Perkins, C. and E. Guttman, "DHCP Options for Service Location Protocol", RFC 2610, July 1999.  Naugle, J., Kasthurirangan, K. and G. Ledford, "TN3270E Service Location and Session Balancing", RFC 3049, January 2001.  Montenegro, G. and M. Borella, "RSIP Support for End-to-end IPSEC", RFC 3104, October 2001.  E. Guttman, "Service Location Protocol: Automatic Discovery of IP Network Services," IEEE Internet Computing, July/August 1999. Available at: http://computer.org/internet/ic1999/w4toc.htm Authors' Addresses Questions about this document may be directed to: James Kempf NTT DoCoMo USA Labs 181 Metro Drive, Suite 300 San Jose, CA 95110 Phone: 408-451-4711 Email: email@example.com Gabriel E. Montenegro Sun Microsystems Laboratories, Europe 29, chemin du Vieux Chene 38240 Meylan FRANCE Phone: +33 476 18 80 45 EMail: firstname.lastname@example.org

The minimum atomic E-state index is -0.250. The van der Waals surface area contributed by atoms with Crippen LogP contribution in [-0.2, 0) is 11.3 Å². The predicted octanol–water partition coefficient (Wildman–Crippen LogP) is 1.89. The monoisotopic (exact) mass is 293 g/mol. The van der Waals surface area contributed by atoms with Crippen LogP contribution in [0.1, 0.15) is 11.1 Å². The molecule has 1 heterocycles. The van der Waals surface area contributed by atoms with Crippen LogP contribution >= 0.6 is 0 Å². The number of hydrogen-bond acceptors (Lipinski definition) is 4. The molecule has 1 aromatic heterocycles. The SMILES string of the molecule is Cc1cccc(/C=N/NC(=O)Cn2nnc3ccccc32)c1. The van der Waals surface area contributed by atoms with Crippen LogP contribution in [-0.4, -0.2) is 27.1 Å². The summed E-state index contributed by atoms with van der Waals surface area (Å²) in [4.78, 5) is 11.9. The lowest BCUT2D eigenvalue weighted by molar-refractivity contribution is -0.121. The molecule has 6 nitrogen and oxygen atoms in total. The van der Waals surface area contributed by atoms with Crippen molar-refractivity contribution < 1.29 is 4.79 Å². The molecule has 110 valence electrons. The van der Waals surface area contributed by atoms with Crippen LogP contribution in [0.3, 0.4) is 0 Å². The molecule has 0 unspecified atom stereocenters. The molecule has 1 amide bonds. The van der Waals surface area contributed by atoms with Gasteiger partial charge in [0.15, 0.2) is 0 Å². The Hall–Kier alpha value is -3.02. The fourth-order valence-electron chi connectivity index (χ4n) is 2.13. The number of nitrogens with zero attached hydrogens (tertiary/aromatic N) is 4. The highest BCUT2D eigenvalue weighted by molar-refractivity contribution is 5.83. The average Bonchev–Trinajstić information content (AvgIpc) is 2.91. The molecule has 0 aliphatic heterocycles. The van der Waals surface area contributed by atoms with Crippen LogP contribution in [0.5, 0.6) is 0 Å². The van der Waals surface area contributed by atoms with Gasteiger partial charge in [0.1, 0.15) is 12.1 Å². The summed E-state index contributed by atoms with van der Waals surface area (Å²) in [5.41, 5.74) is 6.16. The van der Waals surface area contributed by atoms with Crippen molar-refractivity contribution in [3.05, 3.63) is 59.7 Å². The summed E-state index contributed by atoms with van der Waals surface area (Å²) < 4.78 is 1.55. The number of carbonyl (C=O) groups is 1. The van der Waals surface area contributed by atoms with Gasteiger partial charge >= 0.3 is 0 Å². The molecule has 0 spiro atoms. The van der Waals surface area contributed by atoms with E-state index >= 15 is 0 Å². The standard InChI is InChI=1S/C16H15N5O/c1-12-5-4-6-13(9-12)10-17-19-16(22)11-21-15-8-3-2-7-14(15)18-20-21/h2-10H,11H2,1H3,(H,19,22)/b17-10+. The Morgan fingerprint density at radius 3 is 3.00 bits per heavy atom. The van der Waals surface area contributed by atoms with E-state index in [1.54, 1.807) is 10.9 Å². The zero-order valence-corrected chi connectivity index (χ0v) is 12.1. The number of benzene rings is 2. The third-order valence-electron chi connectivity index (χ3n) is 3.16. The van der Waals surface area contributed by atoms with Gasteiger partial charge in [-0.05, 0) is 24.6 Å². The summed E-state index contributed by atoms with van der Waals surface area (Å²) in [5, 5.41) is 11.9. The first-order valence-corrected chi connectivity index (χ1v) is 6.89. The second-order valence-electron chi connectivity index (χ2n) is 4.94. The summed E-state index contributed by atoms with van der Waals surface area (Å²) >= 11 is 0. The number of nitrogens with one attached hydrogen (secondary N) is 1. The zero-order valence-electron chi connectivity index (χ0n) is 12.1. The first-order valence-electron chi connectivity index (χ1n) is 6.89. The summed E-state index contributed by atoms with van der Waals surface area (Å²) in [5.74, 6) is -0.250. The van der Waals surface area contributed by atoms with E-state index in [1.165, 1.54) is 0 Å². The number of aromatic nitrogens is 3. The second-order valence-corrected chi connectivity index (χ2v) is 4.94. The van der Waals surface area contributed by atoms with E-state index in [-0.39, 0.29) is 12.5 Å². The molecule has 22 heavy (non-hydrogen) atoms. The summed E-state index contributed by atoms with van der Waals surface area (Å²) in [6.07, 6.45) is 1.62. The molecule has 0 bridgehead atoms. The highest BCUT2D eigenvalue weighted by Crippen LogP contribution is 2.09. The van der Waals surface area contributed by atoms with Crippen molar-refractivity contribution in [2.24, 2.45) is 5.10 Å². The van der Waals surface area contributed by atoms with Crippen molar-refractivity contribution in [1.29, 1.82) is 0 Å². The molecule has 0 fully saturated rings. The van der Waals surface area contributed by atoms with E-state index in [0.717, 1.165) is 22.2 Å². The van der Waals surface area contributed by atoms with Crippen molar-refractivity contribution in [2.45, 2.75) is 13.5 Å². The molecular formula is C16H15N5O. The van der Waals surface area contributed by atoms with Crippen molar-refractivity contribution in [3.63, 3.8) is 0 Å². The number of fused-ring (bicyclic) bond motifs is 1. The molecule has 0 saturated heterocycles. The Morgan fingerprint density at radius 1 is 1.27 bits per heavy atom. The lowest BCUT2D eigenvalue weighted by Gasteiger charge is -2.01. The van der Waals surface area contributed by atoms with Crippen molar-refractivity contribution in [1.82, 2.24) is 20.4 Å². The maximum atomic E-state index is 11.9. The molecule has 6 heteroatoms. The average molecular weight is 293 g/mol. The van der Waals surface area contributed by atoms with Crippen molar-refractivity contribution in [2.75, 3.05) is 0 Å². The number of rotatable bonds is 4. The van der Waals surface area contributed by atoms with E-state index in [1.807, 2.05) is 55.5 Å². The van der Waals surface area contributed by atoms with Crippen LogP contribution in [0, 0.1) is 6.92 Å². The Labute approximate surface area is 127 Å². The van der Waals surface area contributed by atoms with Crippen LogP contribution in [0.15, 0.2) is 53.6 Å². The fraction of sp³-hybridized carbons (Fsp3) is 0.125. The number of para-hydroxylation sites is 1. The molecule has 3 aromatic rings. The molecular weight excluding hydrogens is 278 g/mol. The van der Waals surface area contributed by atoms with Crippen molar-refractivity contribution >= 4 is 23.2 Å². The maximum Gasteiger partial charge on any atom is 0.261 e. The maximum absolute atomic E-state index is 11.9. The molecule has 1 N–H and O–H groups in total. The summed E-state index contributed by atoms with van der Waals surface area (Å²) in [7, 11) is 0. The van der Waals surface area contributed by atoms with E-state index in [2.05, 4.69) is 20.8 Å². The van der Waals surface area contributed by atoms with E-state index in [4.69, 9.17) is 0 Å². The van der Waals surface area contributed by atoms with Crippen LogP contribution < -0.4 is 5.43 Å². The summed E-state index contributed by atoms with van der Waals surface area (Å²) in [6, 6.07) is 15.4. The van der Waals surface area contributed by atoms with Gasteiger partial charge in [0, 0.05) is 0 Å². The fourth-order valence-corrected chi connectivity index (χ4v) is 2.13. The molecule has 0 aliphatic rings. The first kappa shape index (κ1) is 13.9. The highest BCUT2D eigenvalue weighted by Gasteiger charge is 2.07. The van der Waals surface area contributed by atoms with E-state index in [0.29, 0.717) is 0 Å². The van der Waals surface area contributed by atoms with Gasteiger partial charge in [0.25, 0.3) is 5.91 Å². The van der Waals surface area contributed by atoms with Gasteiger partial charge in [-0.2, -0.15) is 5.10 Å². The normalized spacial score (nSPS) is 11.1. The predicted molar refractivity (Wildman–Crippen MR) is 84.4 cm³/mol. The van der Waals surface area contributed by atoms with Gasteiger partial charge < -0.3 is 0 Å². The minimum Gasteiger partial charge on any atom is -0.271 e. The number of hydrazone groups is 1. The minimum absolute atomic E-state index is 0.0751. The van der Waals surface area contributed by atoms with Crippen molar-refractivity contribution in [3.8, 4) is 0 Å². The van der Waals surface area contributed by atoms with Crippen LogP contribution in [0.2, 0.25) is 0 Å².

Full Copyright Statement Copyright (C) The Internet Society (2001). All Rights Reserved. This document and translations of it may be copied and furnished to others, and derivative works that comment on or otherwise explain it or assist in its implementation may be prepared, copied, published and distributed, in whole or in part, without restriction of any kind, provided that the above copyright notice and this paragraph are included on all such copies and derivative works. However, this document itself may not be modified in any way, such as by removing the copyright notice or references to the Internet Society or other Internet organizations, except as needed for the purpose of developing Internet standards in which case the procedures for copyrights defined in the Internet Standards process must be followed, or as required to translate it into languages other than English. The limited permissions granted above are perpetual and will not be revoked by the Internet Society or its successors or assigns. This document and the information contained herein is provided on an "AS IS" basis and THE INTERNET SOCIETY AND THE INTERNET ENGINEERING TASK FORCE DISCLAIMS ALL WARRANTIES, EXPRESS OR IMPLIED, INCLUDING BUT NOT LIMITED TO ANY WARRANTY THAT THE USE OF THE INFORMATION HEREIN WILL NOT INFRINGE ANY RIGHTS OR ANY IMPLIED WARRANTIES OF MERCHANTABILITY OR FITNESS FOR A PARTICULAR PURPOSE. Acknowledgement Funding for the RFC Editor function is currently provided by the Internet Society.